Blues Fest this weekend in the Grove at Ole Miss

Published 9:36 am Thursday, July 13, 2017

By Reid Posey

Blues music holds a vital position in the history and culture of the state of Mississippi, and this weekend offers an excellent opportunity for locals and visitors alike to celebrate and promote the power of the blues.

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This weekend marks the eighth edition of the Oxford Blues Festival. With its mission of preserving, protecting, and promoting blues music and culture, the festival will feature three days’ worth of blues-centered events, ranging from live music performances to educational panels.

The weekend’s events kick off on Friday night at Tallahatchie Gourmet with a diverse lineup of musical talent.

The first band up on Friday night will be 7 Mile Mushroom, a blues-influenced Southern rock act from Johnson City, Tennessee.

Next up will be Ben Wiley Payton, who will perform more of a traditional acoustic blues act, taking influence from the pre-World War II blues standards.

Rounding out the lineup on Friday night will be “The Great” Effie Burt, an accomplished local performer combining blues and jazz sensibilities to deliver a proper finale for the evening.

James Darryl Parker, founder and executive director of the festival, said that Tallahatchie Gourmet will be offering a special “blues food” menu, inspired by the music of blues giants such as Charlie Musselwhite and Muddy Waters. The special menu will feature soul food staples such as fried chicken, mashed potatoes, purple hull peas, turnip greens, cornbread, and banana pudding.

Friday night’s event will run from 6 to 10 p.m., and the cost of admission is $10.

Saturday’s events start at 11 a.m. at the J. D. Williams Library on the University of Mississippi campus, featuring a panel discussion between Blues Archive Curator Greg Johnson and festival performer Beverly “Guitar” Watkins. Afterwards, Johnson will present a selection of blues artifacts from the Blues Archive.

Festival goers can then make the short trek through campus to the Grove stage and settle in for a full day of live music.

Saturday’s music is slated to begin at 1:15 with a performance by Hill Country Stomp. The rest of the day will feature performances by R. L. Boyce, The King Bees, Beverly “Guitar” Watkins, and the Cedric Burnside Project.

All of Saturday’s events are free to the public, something that Parker said he hopes to continue offering in the future.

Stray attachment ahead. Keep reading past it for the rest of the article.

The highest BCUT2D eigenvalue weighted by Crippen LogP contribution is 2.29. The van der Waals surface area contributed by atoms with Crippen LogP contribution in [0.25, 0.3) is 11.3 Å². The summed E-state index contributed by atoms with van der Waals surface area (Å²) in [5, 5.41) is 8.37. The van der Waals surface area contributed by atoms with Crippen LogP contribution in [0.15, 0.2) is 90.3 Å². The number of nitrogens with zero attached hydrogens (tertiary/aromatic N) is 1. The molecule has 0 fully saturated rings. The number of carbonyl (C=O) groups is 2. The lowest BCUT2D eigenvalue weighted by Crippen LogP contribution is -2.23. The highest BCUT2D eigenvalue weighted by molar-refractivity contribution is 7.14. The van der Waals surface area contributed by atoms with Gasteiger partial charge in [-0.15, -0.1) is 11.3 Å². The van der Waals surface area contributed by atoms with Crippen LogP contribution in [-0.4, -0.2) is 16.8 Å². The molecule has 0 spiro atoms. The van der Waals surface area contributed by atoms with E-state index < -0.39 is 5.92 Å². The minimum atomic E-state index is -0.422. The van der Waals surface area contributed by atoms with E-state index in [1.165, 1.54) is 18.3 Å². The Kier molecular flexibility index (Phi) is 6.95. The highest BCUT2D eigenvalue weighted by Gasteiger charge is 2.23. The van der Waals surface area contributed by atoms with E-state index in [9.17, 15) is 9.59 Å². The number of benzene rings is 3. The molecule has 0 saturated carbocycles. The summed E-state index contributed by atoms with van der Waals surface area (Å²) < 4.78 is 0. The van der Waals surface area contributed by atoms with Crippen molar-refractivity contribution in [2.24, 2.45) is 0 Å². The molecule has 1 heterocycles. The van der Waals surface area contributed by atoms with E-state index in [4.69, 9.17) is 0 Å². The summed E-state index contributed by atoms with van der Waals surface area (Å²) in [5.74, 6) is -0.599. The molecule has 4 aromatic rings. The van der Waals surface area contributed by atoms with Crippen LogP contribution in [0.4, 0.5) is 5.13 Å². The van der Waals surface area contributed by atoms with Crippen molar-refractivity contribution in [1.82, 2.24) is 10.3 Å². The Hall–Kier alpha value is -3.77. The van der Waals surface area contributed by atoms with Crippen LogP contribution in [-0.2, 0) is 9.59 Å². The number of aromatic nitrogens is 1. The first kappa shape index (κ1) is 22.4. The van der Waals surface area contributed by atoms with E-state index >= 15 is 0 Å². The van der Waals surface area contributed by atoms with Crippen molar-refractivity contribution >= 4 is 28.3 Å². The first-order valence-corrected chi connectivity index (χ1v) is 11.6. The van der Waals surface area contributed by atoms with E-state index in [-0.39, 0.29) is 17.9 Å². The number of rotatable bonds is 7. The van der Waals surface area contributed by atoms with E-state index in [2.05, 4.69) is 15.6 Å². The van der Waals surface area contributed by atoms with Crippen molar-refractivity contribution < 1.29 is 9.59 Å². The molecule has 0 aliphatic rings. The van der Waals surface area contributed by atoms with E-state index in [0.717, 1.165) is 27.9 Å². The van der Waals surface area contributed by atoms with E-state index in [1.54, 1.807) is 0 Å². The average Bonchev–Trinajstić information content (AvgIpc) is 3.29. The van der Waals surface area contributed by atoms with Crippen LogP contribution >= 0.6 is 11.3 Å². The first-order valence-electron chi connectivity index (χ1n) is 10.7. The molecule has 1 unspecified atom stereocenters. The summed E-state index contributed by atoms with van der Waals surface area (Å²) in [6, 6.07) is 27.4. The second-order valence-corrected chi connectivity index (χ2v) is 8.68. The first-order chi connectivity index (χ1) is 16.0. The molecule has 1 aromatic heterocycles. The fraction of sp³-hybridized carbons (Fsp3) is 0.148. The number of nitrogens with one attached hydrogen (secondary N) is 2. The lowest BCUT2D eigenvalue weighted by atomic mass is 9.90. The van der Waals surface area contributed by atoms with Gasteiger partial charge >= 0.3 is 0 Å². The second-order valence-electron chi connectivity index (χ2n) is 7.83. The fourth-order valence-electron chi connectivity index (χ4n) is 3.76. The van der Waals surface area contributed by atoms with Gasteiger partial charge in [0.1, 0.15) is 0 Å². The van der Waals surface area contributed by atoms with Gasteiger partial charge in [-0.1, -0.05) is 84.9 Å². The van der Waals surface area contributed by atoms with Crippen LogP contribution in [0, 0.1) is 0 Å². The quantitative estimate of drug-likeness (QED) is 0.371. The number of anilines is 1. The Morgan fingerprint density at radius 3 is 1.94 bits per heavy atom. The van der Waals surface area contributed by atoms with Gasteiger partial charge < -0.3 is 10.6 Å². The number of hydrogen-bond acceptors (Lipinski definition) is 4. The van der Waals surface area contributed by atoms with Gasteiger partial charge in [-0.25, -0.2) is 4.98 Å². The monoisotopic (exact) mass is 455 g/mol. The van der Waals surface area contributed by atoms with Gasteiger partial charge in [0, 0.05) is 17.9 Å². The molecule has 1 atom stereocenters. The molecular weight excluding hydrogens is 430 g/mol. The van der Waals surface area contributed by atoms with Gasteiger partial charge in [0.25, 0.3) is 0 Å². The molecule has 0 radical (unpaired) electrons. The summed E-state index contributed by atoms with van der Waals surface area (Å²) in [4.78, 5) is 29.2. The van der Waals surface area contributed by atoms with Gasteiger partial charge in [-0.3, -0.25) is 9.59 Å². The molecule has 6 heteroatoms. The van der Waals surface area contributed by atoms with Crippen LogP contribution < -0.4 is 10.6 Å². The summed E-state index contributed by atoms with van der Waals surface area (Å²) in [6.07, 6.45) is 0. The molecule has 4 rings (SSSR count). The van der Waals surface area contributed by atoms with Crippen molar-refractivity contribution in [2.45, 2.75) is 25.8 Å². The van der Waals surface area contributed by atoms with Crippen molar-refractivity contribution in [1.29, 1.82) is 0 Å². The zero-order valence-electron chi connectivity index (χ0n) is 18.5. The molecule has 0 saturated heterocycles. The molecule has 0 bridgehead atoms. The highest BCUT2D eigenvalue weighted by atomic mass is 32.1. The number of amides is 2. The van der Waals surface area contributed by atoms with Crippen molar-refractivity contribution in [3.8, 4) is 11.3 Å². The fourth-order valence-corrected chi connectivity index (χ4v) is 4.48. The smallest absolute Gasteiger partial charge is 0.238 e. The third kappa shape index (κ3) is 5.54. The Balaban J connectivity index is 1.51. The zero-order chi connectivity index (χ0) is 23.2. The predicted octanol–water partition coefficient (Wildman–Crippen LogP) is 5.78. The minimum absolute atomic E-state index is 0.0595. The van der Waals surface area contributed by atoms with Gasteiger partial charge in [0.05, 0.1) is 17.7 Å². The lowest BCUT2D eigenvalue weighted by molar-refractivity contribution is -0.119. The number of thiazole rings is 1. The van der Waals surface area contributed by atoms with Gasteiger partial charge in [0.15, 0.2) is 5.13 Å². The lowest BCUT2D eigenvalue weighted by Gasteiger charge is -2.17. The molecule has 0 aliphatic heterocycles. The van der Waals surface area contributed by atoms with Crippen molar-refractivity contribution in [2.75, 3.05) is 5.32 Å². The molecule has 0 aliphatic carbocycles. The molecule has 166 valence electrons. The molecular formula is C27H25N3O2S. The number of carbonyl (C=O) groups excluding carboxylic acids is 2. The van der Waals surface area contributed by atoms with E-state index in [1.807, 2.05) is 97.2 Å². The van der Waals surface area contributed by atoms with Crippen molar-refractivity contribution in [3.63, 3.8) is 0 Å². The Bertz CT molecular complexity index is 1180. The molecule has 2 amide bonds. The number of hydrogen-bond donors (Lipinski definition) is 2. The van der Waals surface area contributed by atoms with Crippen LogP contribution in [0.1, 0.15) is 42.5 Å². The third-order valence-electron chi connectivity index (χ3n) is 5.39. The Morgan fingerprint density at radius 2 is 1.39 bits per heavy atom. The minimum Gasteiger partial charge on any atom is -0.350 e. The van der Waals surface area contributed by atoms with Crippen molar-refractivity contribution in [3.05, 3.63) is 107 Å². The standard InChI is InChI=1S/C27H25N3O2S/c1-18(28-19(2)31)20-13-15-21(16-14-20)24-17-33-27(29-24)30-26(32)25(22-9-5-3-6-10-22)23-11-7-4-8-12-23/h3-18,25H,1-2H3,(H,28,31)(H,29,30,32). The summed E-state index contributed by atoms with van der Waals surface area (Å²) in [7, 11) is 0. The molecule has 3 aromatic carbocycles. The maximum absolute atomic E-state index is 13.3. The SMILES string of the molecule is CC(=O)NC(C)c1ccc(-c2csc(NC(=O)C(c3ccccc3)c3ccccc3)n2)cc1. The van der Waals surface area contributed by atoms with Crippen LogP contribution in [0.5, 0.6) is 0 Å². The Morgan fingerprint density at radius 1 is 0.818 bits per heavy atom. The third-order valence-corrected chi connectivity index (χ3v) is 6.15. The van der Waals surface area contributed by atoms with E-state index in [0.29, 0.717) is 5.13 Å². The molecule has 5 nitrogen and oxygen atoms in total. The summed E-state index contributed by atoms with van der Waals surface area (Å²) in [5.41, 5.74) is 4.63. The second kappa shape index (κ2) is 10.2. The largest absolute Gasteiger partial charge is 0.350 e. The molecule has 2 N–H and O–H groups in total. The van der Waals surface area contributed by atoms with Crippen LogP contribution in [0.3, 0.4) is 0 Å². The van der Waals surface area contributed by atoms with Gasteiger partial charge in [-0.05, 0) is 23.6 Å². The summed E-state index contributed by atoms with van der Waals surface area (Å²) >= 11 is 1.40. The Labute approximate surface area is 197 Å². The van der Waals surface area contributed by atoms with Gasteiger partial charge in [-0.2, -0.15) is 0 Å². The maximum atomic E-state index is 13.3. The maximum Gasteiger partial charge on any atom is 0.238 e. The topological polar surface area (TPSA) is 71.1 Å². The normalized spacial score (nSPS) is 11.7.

“We just want people to come out and enjoy it,” Parker said.

In place of a price of admission, Parker encourages those coming on Saturday to pledge a donation to the festival.

“If someone wants to donate, they’re welcome to donate,” Parker said. “It helps us keep the music alive and free.”

Parker said that they will also be selling raffle tickets for a drawing on Saturday night, featuring a guitar autographed by the festival’s performers.

Parker also said that although attendees are welcome to bring their own coolers with them to the Grove, a variety of local vendors will be at the festival to offer food and drinks. These vendors include Coyote Blues, Jamie Bullard Concessions, Ken Draper Concessions, Holli’s Sweet Tooth, Dickey’s BBQ, and 6 N Tubbs Pizza.

Unfortunately, last year’s edition of the festival had to be canceled in the face of some pretty nasty weather.

“It was raining so hard you couldn’t see the student union from the stage,” Parker said.

This year, however, there is a back-up plan in place just in case weather decides not to cooperate again. Parker said that if the inclement weather seems probable, Saturday’s music will be moved down the road to Nutt Auditorium.

The weekend will wrap up on Sunday with a Gospel Brunch at Mesquite Chop House from 11 a.m. to 1 p.m., featuring a musical performance by A Family Affair Gospel singers.

General admission to the Gospel Brunch is free, and attendees are welcome to purchase food and drinks from the Mesquite menu while they enjoy the music. Like Saturday, Parker said that donations are strongly encouraged at Sunday’s event to help keep as much of the weekend free as possible.

“We just want to let people enjoy Oxford and enjoy the blues,” Parker said.